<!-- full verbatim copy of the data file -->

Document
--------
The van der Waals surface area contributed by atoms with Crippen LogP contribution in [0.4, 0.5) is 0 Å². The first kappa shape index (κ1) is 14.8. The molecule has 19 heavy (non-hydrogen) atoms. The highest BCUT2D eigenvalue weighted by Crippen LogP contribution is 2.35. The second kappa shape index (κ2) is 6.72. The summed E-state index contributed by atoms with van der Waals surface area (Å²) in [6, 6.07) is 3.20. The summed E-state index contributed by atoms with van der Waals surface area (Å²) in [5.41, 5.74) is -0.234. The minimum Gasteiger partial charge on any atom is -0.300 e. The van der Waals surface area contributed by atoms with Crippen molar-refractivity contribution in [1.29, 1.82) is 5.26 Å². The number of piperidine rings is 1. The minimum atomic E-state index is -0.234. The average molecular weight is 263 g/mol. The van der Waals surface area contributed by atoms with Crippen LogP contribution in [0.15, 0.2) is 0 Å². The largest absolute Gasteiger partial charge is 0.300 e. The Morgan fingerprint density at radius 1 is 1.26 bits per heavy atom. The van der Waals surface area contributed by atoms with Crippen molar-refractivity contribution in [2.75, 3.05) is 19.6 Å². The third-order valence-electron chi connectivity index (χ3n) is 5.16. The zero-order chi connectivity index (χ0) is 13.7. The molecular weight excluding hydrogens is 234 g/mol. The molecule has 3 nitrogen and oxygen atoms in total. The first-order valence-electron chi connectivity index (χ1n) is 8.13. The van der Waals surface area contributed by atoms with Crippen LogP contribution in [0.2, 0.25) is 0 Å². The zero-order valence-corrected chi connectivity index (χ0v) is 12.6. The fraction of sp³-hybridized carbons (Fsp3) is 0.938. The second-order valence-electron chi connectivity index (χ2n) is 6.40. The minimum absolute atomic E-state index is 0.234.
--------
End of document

The van der Waals surface area contributed by atoms with Crippen LogP contribution in [0.4, 0.5) is 0 Å². The first kappa shape index (κ1) is 14.8. The molecule has 19 heavy (non-hydrogen) atoms. The highest BCUT2D eigenvalue weighted by Crippen LogP contribution is 2.35. The second kappa shape index (κ2) is 6.72. The summed E-state index contributed by atoms with van der Waals surface area (Å²) in [6, 6.07) is 3.20. The summed E-state index contributed by atoms with van der Waals surface area (Å²) in [5.41, 5.74) is -0.234. The minimum Gasteiger partial charge on any atom is -0.300 e. The van der Waals surface area contributed by atoms with Crippen molar-refractivity contribution in [1.29, 1.82) is 5.26 Å². The number of piperidine rings is 1. The minimum atomic E-state index is -0.234. The average molecular weight is 263 g/mol. The van der Waals surface area contributed by atoms with Crippen LogP contribution in [0.15, 0.2) is 0 Å². The largest absolute Gasteiger partial charge is 0.300 e. The Morgan fingerprint density at radius 1 is 1.26 bits per heavy atom. The van der Waals surface area contributed by atoms with Crippen molar-refractivity contribution in [2.75, 3.05) is 19.6 Å². The third-order valence-electron chi connectivity index (χ3n) is 5.16. The zero-order chi connectivity index (χ0) is 13.7. The molecular weight excluding hydrogens is 234 g/mol. The molecule has 3 nitrogen and oxygen atoms in total. The first-order valence-electron chi connectivity index (χ1n) is 8.13. The van der Waals surface area contributed by atoms with Crippen LogP contribution in [0.2, 0.25) is 0 Å². The zero-order valence-corrected chi connectivity index (χ0v) is 12.6. The fraction of sp³-hybridized carbons (Fsp3) is 0.938. The second-order valence-electron chi connectivity index (χ2n) is 6.40. The minimum absolute atomic E-state index is 0.234.